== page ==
First Skwlāx members return home, 3 months after devastating B.C. wildfire

Click to play video: 'Fire-damaged First Nation rebuilds'
Fire-damaged First Nation rebuilds
A B.C. First Nation devastated by wildfire says the disaster has made the community stronger. Three months later, some residents are finally being allowed back. As Kylie Stanton reports, the chief says in the face of such great loss, he is proud of how his people have responded – Nov 22, 2023

Three months after their community was devastated by a wildfire, some members of the Skwlāx te Secwepemcúl̓ecw First Nation have marked an encouraging milestone.

The Adams Lake Complex fire raged through North Shuswap community, located just outside Chase, on Aug. 18, destroying 31 of the community’s 82 homes.

Click to play video: 'Skwla̓x te Secwe̓pemcu̓lecw chief describes dramatic escape from wildfire'
Skwla̓x te Secwe̓pemcu̓lecw chief describes dramatic escape from wildfire

Leading a tour of their land on Wednesday, Ku̓kpi7 (Chief) James Tomma said community members whose homes were not destroyed by the fire were finally allowed to return home last week.

Story continues below advertisement

“That was a great comfort to even the ones such as myself that don’t have a home to return to,” he said.

“It gave us comfort to know that the people from Skwlāx te Secwepemcúl̓ecw were able to come back on the land.”

Tomma said the community held a homecoming celebration and a brushing off ceremony to clear out negative energy and set their return off on the right foot.

Get the latest National news. Sent to your email, every day.

Despite the scale of the destruction, he said the hardship has actually brought the community together, and helped make them stronger than ever.

Click to play video: 'B.C. wildfires: Skwlāx members coming to terms with loss'
B.C. wildfires: Skwlāx members coming to terms with loss

“It was phenomenal seeing – and really heartwarming to see how my people reacted after the catastrophe,” he said, adding that he believes as the fire tore through it erased lines that had been drawn between families for decades.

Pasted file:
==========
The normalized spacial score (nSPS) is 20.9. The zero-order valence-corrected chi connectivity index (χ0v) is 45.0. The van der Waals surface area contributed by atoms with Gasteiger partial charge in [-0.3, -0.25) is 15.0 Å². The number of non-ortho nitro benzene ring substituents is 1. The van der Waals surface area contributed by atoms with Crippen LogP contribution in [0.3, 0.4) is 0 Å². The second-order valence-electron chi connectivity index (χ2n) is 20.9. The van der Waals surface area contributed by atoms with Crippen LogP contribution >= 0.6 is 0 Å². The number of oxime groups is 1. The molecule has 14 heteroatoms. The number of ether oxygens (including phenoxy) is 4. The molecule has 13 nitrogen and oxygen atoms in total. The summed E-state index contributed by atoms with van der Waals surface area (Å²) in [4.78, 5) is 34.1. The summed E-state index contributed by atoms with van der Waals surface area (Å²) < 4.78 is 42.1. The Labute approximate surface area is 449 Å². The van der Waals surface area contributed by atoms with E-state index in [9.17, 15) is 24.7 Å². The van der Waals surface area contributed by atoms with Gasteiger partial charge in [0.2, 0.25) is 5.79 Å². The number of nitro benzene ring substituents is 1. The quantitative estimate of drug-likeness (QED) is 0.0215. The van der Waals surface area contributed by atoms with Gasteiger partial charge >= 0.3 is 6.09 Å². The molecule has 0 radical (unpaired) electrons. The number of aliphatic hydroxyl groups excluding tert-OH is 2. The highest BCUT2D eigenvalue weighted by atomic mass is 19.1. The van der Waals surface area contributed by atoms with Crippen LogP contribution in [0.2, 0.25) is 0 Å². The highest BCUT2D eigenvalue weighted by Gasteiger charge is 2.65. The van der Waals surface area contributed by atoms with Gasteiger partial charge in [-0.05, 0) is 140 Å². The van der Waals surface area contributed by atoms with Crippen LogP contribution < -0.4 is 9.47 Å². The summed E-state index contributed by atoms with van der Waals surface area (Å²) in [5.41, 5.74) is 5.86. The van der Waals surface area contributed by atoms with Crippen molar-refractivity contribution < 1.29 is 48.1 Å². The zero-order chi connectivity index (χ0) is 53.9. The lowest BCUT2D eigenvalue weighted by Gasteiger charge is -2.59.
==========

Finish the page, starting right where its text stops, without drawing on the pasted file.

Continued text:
Story continues below advertisement

“Our band is quite small, 390 people, and we filled the conference centre. People laugh, learning again how to be a people together, and it felt really good for me.”

Tomma is among those who lost their home to the fire.

Three months ago, he described fleeing the property down to the river through a “war zone” as the flames roared past them with terrifying speed.

He and his brothers survived by sheltering under the Skwlāx bridge until they were rescued by boat.

Click to play video: 'B.C. wildfires: Evacuees returning to Shuswap fire zone'
B.C. wildfires: Evacuees returning to Shuswap fire zone

On Wednesday he said he lost virtually everything he had — save for the two most important things, his wife and his cat, Smudge.

As Ku̓kpi7, he said his will be the last home to be rebuilt.

Story continues below advertisement

“I have to put my people in front of me,” he said. “When the last band member can open a door and close it behind them and say they are home, I can build mine.”

While the fire was incredibly destructive, the community escaped with its band office, fire hall and wellness centre intact.

For now, those without homes remain “scattered” in the nearby communities of Kamloops, Sorrento and Salmon Arm.

The community is hoping to start rebuilding homes lost in the fire next year — but Tomma said even with insurance the process is expected to be costly, with not only homes but infrastructure to be replaced as well.

Money, however, is the last thing on the community’s mind right now.

“We lost so much,” he said. “But we are gaining back our people, being a band again.”

Sponsored content